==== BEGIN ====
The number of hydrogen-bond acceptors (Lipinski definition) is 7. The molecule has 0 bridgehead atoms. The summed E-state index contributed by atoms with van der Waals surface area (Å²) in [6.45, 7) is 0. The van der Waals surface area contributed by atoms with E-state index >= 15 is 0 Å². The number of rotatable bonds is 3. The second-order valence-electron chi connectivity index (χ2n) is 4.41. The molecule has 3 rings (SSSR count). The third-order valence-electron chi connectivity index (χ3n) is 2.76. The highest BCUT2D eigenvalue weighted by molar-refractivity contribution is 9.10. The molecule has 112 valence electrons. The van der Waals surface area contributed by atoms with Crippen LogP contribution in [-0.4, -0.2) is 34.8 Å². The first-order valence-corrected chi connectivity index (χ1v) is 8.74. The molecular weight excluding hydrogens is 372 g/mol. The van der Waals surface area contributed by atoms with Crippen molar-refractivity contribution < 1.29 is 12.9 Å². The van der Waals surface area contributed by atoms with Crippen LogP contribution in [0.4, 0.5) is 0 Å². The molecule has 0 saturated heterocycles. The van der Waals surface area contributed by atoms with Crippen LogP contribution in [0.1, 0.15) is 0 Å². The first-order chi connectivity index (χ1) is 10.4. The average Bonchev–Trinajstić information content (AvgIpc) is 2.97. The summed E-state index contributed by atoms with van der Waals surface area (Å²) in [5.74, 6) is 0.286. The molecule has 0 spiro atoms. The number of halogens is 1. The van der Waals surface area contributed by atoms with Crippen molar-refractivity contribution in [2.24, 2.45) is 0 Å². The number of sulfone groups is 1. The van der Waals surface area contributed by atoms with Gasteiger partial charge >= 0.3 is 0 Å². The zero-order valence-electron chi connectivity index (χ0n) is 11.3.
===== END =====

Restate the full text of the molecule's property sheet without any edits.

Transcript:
The number of hydrogen-bond acceptors (Lipinski definition) is 7. The molecule has 0 bridgehead atoms. The summed E-state index contributed by atoms with van der Waals surface area (Å²) in [6.45, 7) is 0. The van der Waals surface area contributed by atoms with E-state index >= 15 is 0 Å². The number of rotatable bonds is 3. The second-order valence-electron chi connectivity index (χ2n) is 4.41. The molecule has 3 rings (SSSR count). The third-order valence-electron chi connectivity index (χ3n) is 2.76. The highest BCUT2D eigenvalue weighted by molar-refractivity contribution is 9.10. The molecule has 112 valence electrons. The van der Waals surface area contributed by atoms with Crippen LogP contribution in [-0.4, -0.2) is 34.8 Å². The first-order valence-corrected chi connectivity index (χ1v) is 8.74. The molecular weight excluding hydrogens is 372 g/mol. The van der Waals surface area contributed by atoms with Crippen molar-refractivity contribution < 1.29 is 12.9 Å². The van der Waals surface area contributed by atoms with Crippen LogP contribution in [0.4, 0.5) is 0 Å². The molecule has 0 saturated heterocycles. The van der Waals surface area contributed by atoms with Crippen LogP contribution in [0.1, 0.15) is 0 Å². The first-order chi connectivity index (χ1) is 10.4. The average Bonchev–Trinajstić information content (AvgIpc) is 2.97. The summed E-state index contributed by atoms with van der Waals surface area (Å²) in [5.74, 6) is 0.286. The molecule has 0 spiro atoms. The number of halogens is 1. The van der Waals surface area contributed by atoms with Crippen molar-refractivity contribution in [2.24, 2.45) is 0 Å². The number of sulfone groups is 1. The van der Waals surface area contributed by atoms with Gasteiger partial charge >= 0.3 is 0 Å². The zero-order valence-electron chi connectivity index (χ0n) is 11.3.